Mitt Romney has been pummeled with his own binders — you know the ones — for what already seems like days now, and things just keep getting worse for the Fix-It-Up Chappie: there were zero women partners at Bain Capital during Romney’s years there. And as it turns out, those were preexisting “binders full of women” he drew on when hiring as governor of Massachusetts. (Though I’m not sure why it matters whether Mitt came to the binders or the binders came to Mitt; he could just as easily have said, “Keep your stinkin’ binders, mesdames.”)  

His odd, and probably telling usage of the phrase “binders full of women” aside, though, I do have one thing to say in the candidate’s defense: He did hire a number of women for top positions when he was governor of Massachusetts, particularly during the first two years of his term, when 42 percent of his appointments to top positions were female, and he can rightly be proud of that record. Women at the highest levels of his administration included Lt. Gov. Kerry Healey, chief of staff Beth Myers and his top policy adviser, Cindy Gillespie.

That’s in contrast to President Obama, in whose White House women earned a median salary of $60,000 in 2011, compared to the $71,000 median salary men there earned. Obama’s inner circle is not what you’d call packed with women, either, and surely that’s one reason Romney spoke about how he’d gone about hiring for senior positions when asked what he’d do for women as president.

Another reason his mind must’ve leapt to those darn binders, though, is that he has nothing to say about pay equity since he isn’t for it. Sure, he says he is, but then won’t say whether he would’ve signed the Lilly Ledbetter Fair Pay Act, and that can’t be out of modesty, can it? If he’d sign the thing, he’d say so. And if you don’t support the law that would make it feasible for women to sue employers who don’t compensate them equitably, then all you’ve got is Ann Romney standing on a stage yelling, “I love you, women!” — and good luck taking that to the bank and cashing it.

(Spencer Platt/Getty Images)

Neither Romney nor Obama struck me as particularly likable Tuesday night when both tried to browbeat and at one point march in tandem toward moderator Candy Crowley of CNN. (“Used to being interrupted,” the president told her mournfully at one point.) And I found Obama’s answer on why we can’t get it together to ban assault weapons intentionally and infuriatingly smoke-filled.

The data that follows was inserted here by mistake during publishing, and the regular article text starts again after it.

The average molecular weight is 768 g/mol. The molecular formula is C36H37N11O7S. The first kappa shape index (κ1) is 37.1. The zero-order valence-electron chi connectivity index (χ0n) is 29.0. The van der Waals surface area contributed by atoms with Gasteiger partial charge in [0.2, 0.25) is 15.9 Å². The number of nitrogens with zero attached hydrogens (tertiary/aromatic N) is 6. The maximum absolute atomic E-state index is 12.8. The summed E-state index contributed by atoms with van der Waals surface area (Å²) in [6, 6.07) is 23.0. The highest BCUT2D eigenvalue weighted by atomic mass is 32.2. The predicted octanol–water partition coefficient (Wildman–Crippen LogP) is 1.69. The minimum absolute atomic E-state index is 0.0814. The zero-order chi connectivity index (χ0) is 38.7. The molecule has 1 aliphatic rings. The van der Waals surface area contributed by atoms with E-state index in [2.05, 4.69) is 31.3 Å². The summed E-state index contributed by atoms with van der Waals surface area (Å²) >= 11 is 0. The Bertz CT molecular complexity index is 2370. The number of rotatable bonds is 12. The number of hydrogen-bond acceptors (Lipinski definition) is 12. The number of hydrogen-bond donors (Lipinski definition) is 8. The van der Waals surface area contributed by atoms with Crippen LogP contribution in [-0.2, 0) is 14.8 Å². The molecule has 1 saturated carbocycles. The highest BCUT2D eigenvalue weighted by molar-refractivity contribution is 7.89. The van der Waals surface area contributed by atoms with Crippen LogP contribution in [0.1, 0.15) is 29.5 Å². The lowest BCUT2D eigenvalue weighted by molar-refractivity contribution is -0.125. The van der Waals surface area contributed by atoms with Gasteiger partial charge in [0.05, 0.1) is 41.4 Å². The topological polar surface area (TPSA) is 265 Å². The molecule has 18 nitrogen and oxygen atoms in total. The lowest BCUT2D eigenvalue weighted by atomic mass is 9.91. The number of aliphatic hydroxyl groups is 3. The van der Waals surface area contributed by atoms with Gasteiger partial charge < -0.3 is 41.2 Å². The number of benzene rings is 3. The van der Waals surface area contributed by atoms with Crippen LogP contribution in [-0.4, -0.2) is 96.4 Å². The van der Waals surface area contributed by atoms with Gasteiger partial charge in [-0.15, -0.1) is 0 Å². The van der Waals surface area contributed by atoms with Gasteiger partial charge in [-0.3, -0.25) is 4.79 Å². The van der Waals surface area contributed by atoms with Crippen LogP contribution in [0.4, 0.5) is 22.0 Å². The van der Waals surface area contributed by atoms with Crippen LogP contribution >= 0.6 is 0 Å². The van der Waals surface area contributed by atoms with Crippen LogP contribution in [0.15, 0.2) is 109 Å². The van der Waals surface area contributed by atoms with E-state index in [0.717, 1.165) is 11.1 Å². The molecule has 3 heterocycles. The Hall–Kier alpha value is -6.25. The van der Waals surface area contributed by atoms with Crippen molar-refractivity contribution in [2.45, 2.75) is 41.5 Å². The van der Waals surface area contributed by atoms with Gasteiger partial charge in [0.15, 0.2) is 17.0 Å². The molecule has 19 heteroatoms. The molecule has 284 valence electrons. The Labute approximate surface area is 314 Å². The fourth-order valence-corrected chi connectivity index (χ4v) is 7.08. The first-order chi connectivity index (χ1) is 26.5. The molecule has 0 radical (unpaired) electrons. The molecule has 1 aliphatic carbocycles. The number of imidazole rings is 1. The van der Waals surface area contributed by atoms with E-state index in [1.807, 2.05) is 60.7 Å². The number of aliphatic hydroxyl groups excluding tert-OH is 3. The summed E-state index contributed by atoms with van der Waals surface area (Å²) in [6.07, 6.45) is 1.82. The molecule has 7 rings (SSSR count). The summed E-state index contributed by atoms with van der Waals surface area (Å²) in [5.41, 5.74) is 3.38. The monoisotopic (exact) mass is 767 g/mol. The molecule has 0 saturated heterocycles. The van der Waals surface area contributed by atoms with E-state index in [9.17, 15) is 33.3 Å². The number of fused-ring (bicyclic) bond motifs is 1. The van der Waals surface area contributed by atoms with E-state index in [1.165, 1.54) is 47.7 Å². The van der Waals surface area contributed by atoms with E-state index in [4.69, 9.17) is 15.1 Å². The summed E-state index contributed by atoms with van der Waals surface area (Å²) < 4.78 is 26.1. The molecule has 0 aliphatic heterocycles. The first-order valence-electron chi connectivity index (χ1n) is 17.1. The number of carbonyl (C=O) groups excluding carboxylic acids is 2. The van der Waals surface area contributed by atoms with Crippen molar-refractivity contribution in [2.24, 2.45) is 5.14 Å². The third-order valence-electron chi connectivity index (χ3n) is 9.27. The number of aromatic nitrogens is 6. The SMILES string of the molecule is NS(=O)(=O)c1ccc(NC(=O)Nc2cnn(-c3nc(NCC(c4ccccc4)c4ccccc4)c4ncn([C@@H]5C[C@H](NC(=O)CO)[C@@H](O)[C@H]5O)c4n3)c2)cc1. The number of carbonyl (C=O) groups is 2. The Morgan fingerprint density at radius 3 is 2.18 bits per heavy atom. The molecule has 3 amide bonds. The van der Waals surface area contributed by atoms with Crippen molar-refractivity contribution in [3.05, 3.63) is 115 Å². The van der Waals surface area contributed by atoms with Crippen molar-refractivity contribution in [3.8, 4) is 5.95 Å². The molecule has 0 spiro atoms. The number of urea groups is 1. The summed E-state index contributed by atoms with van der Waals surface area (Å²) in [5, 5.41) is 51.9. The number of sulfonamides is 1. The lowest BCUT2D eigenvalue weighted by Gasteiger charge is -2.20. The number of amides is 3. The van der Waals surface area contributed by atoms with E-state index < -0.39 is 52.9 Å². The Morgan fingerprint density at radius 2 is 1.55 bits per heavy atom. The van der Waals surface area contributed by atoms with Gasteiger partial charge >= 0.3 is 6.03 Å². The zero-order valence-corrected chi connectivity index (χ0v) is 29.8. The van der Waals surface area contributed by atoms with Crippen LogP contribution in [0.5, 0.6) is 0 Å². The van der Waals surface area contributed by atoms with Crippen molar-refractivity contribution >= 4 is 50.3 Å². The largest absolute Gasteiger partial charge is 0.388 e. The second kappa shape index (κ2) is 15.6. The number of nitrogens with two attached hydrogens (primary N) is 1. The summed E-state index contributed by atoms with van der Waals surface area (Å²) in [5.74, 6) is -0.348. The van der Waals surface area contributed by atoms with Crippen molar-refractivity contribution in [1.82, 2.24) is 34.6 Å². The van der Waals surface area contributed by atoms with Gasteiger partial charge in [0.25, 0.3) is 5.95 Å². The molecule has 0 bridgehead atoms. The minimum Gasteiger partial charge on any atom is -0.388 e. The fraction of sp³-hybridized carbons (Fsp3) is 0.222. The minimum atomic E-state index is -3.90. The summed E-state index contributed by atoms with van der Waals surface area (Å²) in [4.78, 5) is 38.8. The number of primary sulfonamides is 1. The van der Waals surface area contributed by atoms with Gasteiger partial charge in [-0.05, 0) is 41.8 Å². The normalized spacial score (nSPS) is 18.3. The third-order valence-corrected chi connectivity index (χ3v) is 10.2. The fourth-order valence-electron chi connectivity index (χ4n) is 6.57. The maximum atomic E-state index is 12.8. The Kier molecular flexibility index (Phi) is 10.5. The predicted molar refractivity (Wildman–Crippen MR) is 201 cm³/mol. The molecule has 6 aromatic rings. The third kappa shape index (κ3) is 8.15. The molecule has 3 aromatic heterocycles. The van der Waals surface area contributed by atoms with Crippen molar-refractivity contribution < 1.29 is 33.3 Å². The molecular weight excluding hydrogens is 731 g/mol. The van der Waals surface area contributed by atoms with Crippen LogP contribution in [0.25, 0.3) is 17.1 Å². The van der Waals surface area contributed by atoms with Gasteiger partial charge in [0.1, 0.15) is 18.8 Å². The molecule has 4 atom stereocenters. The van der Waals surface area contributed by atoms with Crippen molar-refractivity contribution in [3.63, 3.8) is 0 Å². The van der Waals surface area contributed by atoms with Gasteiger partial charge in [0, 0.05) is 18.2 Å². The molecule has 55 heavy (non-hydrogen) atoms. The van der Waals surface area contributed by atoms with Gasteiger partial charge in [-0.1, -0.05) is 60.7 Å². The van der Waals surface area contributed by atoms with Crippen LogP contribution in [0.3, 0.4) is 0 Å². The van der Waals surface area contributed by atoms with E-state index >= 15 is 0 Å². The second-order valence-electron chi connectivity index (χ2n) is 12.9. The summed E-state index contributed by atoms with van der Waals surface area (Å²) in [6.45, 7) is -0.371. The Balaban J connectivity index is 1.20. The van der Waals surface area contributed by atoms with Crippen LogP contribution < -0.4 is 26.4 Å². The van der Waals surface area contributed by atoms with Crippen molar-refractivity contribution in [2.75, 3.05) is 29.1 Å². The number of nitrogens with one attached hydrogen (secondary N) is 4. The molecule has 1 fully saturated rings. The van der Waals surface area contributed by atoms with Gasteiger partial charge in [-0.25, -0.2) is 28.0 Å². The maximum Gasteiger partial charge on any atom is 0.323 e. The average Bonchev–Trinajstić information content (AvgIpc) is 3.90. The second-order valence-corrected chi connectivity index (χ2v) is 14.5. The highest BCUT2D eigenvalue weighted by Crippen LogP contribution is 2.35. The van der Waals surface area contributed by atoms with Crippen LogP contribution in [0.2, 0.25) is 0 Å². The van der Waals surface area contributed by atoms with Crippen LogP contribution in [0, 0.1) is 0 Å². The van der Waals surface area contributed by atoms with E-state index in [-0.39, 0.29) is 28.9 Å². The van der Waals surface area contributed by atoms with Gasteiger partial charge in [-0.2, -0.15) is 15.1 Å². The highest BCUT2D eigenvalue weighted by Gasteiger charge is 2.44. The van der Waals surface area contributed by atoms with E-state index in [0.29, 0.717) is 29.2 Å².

But Romney’s bottom-of-both-barrels moment was his answer on that same subject: First, he said such weapons are already illegal; they aren’t. Then he suggested that assault rifles don’t kill people; single moms whose parenting leads nowhere kill people — or at least I think that’s what he said: “I believe if we do a better job in education, we’ll give people the hope and opportunity they deserve and perhaps less violence from that. But let me mention another thing. And that is parents. We need moms and dads helping to raise kids. Wherever possible the — the benefit of having two parents in the home, and that’s not always possible. A lot of great single moms, single dads. But gosh, to tell our kids that before they have babies, they ought to think about getting married to someone, that’s a great idea. … So we can make changes in the way our culture works to help bring people away from violence and give them opportunity, and bring them in the American system.” Governor, we also need an assault-weapons ban.

What’s got to be panicking Team Obama, though, is that Romney actually seems to have closed the gender gap — a USA Today/Gallup poll conducted last week shows him within one point of Obama among likely women voters, 48 to 49. That’s quite a feat, especially given that the president had been ahead with women voters by 18 at one point. We’ll see, of course, whether Tuesday night’s performance will lead to a post-binder rebound among women, or whether that first debate punctured something that can’t be reconstructed.

My own view is that the tax plan Romney can’t explain won’t help either women or men who are not top earners. Yet today, Team Obama’s pitch to women is more of the same, sprinkled with some binder jokes. Obama’s ads, surrogates and spinners still reflect the conviction they can win with women, who are almost evenly divided on abortion rights — by tripling and quadrupling down on that one issue. Another day, another press call with Planned Parenthood’s Cecile Richards. And if the president loses women, his team will doubtless conclude that they just didn’t talk about choice enough; what else could it possibly be?


Melinda Henneberger is a Post political writer and anchors the paper’s ‘She the People’ blog. Follow her on Twitter at @MelindaDC.